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According to my understanding (and please, correct me if I'm wrong), the Bracha of Shehechiyanu (שהחינו) on fruits [and some vegetables?] is recited the first time one partakes of a particular seasonal fruit.

Which modern-day produce is actually seasonal? I may not be too familiar, but aren't almost all fruits and vegetables available year-round these days? And if so, what fruits actually require a bracha of Shehechiyanu (especially pertinent to Rosh Hashanah night)?

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    This is an excellent use of the "time" tag. – Isaac Moses Sep 6 '11 at 2:28
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    It depends on your location. In Israel I don't think you can get any fruit at any time of the year at a local store. – Ariel K Sep 6 '11 at 4:10
  • All fruits that were seasonal are still seasonal. Some just get shipped further distances than others. (across northern/southern hemispheres) Israel doesn't import fruits world wide, except in small quatities. (so Avacados, for example, are always available in Tel aviv but not other places) – avi Sep 6 '11 at 6:41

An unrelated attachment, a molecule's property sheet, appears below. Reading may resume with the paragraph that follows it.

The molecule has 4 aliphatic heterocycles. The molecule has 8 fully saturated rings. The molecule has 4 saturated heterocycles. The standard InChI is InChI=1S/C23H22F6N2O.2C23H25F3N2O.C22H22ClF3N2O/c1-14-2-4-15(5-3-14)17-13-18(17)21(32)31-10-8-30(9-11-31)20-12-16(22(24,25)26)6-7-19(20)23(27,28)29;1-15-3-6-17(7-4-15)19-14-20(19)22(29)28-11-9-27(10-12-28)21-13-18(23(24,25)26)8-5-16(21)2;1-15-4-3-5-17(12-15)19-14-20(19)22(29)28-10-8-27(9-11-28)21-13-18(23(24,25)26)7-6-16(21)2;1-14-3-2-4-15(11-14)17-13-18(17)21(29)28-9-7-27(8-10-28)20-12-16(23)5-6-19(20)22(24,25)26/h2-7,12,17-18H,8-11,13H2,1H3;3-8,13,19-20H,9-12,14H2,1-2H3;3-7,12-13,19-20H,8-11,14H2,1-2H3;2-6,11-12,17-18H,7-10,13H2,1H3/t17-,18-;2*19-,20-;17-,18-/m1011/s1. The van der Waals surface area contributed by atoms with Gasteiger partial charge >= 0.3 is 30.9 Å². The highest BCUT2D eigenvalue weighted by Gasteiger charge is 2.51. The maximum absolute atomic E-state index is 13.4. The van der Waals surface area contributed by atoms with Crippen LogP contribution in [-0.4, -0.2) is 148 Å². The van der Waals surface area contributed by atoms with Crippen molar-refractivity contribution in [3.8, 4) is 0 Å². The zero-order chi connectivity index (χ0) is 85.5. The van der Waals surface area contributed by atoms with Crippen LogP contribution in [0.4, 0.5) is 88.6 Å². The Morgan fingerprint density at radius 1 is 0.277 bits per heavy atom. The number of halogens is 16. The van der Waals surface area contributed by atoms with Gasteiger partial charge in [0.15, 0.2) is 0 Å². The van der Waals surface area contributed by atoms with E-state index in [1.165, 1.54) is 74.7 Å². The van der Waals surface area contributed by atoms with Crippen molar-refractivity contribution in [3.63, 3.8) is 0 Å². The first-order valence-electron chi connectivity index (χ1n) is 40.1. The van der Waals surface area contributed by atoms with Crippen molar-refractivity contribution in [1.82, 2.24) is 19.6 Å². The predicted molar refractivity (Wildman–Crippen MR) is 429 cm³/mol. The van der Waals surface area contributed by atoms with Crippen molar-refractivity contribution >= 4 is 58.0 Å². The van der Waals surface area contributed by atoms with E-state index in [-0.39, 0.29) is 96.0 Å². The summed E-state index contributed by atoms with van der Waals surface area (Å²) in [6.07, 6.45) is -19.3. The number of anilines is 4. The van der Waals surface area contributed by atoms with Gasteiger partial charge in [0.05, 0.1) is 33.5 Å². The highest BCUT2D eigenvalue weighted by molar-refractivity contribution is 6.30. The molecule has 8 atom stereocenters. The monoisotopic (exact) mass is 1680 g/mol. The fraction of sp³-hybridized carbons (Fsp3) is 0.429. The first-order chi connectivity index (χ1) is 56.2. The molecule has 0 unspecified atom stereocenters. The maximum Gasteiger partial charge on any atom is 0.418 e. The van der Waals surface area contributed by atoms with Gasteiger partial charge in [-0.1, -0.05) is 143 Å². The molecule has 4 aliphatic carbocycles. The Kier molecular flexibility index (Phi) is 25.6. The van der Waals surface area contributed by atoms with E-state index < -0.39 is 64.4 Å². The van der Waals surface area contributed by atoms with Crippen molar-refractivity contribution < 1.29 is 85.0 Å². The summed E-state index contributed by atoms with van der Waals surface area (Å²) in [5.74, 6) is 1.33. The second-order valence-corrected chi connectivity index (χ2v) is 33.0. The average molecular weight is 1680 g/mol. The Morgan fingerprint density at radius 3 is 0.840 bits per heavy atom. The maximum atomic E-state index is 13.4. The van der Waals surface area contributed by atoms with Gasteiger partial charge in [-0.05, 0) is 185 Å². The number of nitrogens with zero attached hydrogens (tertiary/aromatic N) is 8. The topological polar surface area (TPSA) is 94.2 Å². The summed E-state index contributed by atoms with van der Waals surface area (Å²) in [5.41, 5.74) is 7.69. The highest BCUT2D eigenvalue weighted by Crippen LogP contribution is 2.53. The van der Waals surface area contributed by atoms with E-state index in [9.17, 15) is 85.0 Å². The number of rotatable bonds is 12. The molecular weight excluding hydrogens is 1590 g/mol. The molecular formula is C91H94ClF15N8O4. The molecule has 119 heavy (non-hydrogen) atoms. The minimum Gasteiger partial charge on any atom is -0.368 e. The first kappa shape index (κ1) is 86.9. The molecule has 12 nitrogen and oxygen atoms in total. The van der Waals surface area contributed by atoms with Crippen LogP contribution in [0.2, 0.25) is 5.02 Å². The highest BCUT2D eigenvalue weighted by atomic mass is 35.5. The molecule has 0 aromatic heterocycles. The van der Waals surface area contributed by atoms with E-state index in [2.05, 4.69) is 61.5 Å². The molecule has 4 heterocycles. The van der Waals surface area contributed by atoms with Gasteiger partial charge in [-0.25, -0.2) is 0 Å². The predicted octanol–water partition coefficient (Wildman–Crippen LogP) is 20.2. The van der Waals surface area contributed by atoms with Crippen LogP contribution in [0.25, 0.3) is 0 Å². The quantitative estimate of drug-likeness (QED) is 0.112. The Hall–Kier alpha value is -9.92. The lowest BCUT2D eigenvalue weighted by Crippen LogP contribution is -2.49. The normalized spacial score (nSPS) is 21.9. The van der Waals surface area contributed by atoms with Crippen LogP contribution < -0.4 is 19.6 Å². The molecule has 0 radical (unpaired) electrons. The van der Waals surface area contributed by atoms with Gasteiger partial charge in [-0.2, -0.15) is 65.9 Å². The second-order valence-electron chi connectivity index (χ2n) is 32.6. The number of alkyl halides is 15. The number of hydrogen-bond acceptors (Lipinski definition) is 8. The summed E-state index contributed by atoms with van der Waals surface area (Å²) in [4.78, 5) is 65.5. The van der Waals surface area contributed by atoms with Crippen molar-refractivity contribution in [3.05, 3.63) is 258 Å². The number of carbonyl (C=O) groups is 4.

• Even if you don't have a new fruit, you should still say Shehechiyanu on the second night kiddush. See torah.org/advanced/weekly-halacha/5766/roshhashanah.html – Avrohom Yitzchok Sep 6 '11 at 13:05
  • I thought you were supposed to say shehechiyanu the first time during the year that you eat a fruit, regardless of whether that fruit is in season where you live or was shipped in? – Monica Cellio Sep 6 '11 at 13:06
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Shehecheyanu applies to vegetables, too (not just fruits that grow in the ground).

Some examples for Israel, in no particular order:

  • spring garlic
  • watermelon
  • melons (the watermelon isn't a true melon)
  • kiwi
  • litchi
  • apricots
  • peaches, plums, nectarines
  • grapes
  • pomegranates
  • figs
  • cherries
  • mangoes
  • carobs
  • hawthorn berries

Even if you don't live in Israel, I'm pretty certain you can't get all of these whenever you want.

I should add that one says Shehecheyanu on each variety of fruit, too, so this list really includes a lot more that it looks like.

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